Octopuses given mood drug ecstasy reveal genetic link to changes in human social behavior – sciencedaily
By studying the genome of a kind of octopus that is not known for being kind to its peers, and then testing its behavioral response to a popular mood-modifying drug called MDMA or “ecstasy,” scientists say they have found preliminary evidence of an evolutionary link between the social behaviors of the sea creature and humans, species separated by 500 million years on the evolutionary tree.
A summary of the experiences is published on September 20 in Current biology, and if the results are validated, the researchers say, they could open up opportunities to accurately study the impact of psychiatric drug therapies in many animals distant from humans.
“The brains of octopuses are more similar to snails than that of humans, but our studies add to the evidence that they can exhibit some of the behaviors that we can,” says Gül Dölen, MD, Ph.D., assistant professor neuroscience. at Johns Hopkins University School of Medicine and the principal investigator conducting the experiments. “What our studies suggest is that certain brain chemicals, or neurotransmitters, that send signals between neurons necessary for these social behaviors are conserved throughout evolution.”
Octopuses, says Dölen, are well known to be intelligent creatures. They can trick their prey into getting into their claws, and Dölen says there is evidence that they also learn by observation and have episodic memories. Gelatinous invertebrates (animals without a backbone) are also known to escape from their reservoir, eat other animals’ food, evade guardians, and sneak around.
But most octopuses are asocial animals and avoid others, including other octopuses. But because of some of their behaviors, Dölen still believed that there may be a connection between the genetics that guide social behavior in them and in humans. One place to look was in the genomics that guide neurotransmitters, the signals that neurons pass between themselves to communicate.
Dölen and Eric Edsinger, Ph.D., a researcher at the Woods Hole, Mass., Marine Biological Laboratory, took a closer look at the genomic sequence of Octopus bimaculoides, commonly referred to as the California two-point octopus.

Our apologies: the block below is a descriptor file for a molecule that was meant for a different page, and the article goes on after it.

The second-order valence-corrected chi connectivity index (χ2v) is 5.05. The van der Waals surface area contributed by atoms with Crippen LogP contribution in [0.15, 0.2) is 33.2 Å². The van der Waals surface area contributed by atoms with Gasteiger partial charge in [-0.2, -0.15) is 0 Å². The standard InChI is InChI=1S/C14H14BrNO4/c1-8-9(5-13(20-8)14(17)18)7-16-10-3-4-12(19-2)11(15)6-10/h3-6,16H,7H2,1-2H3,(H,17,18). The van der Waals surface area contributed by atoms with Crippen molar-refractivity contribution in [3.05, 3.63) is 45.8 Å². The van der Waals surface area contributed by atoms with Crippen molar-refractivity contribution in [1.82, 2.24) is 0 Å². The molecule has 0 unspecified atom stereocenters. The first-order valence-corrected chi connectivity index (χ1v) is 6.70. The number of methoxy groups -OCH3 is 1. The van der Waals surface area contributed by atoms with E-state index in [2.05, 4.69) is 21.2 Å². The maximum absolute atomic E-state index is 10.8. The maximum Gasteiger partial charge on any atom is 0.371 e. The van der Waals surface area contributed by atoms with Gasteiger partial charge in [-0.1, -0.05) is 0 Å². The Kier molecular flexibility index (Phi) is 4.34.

Specifically, in the genetic regions that control how neurons hook neurotransmitters to their membranes, Dölen and Edsinger found that octopuses and humans had almost identical genomic codes for the transporter that binds the neurotransmitter serotonin to the membrane of the body. neuron. Serotonin is a well-known mood regulator and closely linked to certain types of depression.
The serotonin binding transporter is also known to be where the MDMA drug binds to brain cells and alters mood. Thus, the researchers set out to see if and / or how octopuses react to the drug, which also produces so-called pro-social behaviors in humans, mice and other vertebrates.
Dölen designed an experiment with three connected water chambers: one empty, one with a plastic figurine under a cage, and one with a female or male octopus raised in the laboratory under a cage.
Four male and female octopuses were exposed to MDMA by placing them in a beaker containing a liquefied version of the drug, which is absorbed by the octopuses through their gills. Then they were placed in the experimental chambers for 30 minutes. All four tended to spend more time in the room where a male octopus was caged than the other two rooms.
“It’s not just quantitatively more time, but qualitatively. They tended to hug the cage and put their mouthparts on the cage,” Dölen explains. “It’s very similar to how humans react to MDMA; they touch each other frequently.”
Under normal conditions, without MDMA, five male and female octopuses avoided only male octopuses in cages.
Dölen says that the experiments suggest that the brain circuits guiding social behavior in octopuses are present under normal conditions, but can be suppressed by natural or other circumstances. “Octopuses will suspend their antisocial behavior for mating, for example. Then, when they are done mating, they will go into aggressive and asocial mode,” says Dolen.
Dölen warns that the results are preliminary and must be replicated and confirmed in further experiments before octopuses can be used as models for brain research.